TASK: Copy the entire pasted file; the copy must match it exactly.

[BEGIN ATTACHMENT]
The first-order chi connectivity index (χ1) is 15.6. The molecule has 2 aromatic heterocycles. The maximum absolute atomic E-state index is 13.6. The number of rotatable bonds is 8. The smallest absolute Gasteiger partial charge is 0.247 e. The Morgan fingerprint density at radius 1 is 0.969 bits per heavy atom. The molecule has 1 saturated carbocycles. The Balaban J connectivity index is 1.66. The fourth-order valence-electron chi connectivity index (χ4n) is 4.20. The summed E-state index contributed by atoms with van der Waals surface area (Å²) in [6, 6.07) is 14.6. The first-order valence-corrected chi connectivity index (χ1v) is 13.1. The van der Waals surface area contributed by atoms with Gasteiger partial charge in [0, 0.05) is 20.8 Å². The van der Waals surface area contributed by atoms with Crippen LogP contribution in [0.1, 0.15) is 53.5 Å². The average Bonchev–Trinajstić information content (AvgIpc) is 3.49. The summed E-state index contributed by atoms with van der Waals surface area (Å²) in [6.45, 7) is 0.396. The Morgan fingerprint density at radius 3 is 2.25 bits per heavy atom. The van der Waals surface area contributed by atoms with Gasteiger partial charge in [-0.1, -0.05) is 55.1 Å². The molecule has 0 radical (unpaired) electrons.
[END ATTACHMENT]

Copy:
The first-order chi connectivity index (χ1) is 15.6. The molecule has 2 aromatic heterocycles. The maximum absolute atomic E-state index is 13.6. The number of rotatable bonds is 8. The smallest absolute Gasteiger partial charge is 0.247 e. The Morgan fingerprint density at radius 1 is 0.969 bits per heavy atom. The molecule has 1 saturated carbocycles. The Balaban J connectivity index is 1.66. The fourth-order valence-electron chi connectivity index (χ4n) is 4.20. The summed E-state index contributed by atoms with van der Waals surface area (Å²) in [6, 6.07) is 14.6. The first-order valence-corrected chi connectivity index (χ1v) is 13.1. The van der Waals surface area contributed by atoms with Gasteiger partial charge in [0, 0.05) is 20.8 Å². The van der Waals surface area contributed by atoms with Crippen LogP contribution in [0.1, 0.15) is 53.5 Å². The average Bonchev–Trinajstić information content (AvgIpc) is 3.49. The summed E-state index contributed by atoms with van der Waals surface area (Å²) in [6.45, 7) is 0.396. The Morgan fingerprint density at radius 3 is 2.25 bits per heavy atom. The van der Waals surface area contributed by atoms with Gasteiger partial charge in [-0.1, -0.05) is 55.1 Å². The molecule has 0 radical (unpaired) electrons.